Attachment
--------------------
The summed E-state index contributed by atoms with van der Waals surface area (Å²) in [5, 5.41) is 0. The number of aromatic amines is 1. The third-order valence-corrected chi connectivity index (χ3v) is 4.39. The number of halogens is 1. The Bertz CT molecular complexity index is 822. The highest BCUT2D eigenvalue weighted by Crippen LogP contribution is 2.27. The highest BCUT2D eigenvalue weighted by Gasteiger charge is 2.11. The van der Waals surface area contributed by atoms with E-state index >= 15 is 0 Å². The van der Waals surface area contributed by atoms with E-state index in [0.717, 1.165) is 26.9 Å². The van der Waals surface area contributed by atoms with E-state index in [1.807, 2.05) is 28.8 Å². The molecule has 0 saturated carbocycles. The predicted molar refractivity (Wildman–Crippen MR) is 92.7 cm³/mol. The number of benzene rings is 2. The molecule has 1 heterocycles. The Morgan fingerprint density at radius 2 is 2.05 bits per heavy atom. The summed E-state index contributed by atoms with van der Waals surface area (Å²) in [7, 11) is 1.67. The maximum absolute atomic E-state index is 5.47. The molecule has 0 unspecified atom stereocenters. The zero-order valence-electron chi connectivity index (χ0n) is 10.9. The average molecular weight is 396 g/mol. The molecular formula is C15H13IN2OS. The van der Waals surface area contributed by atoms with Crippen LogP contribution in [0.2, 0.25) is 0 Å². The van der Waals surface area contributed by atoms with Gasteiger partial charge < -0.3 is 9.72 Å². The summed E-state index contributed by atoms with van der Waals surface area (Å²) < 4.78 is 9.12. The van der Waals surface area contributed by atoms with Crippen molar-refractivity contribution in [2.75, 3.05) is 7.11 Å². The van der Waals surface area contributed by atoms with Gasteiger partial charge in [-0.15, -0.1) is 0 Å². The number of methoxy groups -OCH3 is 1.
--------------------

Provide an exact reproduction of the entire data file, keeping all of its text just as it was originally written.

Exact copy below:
The summed E-state index contributed by atoms with van der Waals surface area (Å²) in [5, 5.41) is 0. The number of aromatic amines is 1. The third-order valence-corrected chi connectivity index (χ3v) is 4.39. The number of halogens is 1. The Bertz CT molecular complexity index is 822. The highest BCUT2D eigenvalue weighted by Crippen LogP contribution is 2.27. The highest BCUT2D eigenvalue weighted by Gasteiger charge is 2.11. The van der Waals surface area contributed by atoms with E-state index >= 15 is 0 Å². The van der Waals surface area contributed by atoms with E-state index in [0.717, 1.165) is 26.9 Å². The van der Waals surface area contributed by atoms with E-state index in [1.807, 2.05) is 28.8 Å². The molecule has 0 saturated carbocycles. The predicted molar refractivity (Wildman–Crippen MR) is 92.7 cm³/mol. The number of benzene rings is 2. The molecule has 1 heterocycles. The Morgan fingerprint density at radius 2 is 2.05 bits per heavy atom. The summed E-state index contributed by atoms with van der Waals surface area (Å²) in [7, 11) is 1.67. The maximum absolute atomic E-state index is 5.47. The molecule has 0 unspecified atom stereocenters. The zero-order valence-electron chi connectivity index (χ0n) is 10.9. The average molecular weight is 396 g/mol. The molecular formula is C15H13IN2OS. The van der Waals surface area contributed by atoms with Crippen LogP contribution in [0.2, 0.25) is 0 Å². The van der Waals surface area contributed by atoms with Gasteiger partial charge < -0.3 is 9.72 Å². The summed E-state index contributed by atoms with van der Waals surface area (Å²) < 4.78 is 9.12. The van der Waals surface area contributed by atoms with Crippen molar-refractivity contribution in [2.75, 3.05) is 7.11 Å². The van der Waals surface area contributed by atoms with Gasteiger partial charge in [-0.15, -0.1) is 0 Å². The number of methoxy groups -OCH3 is 1.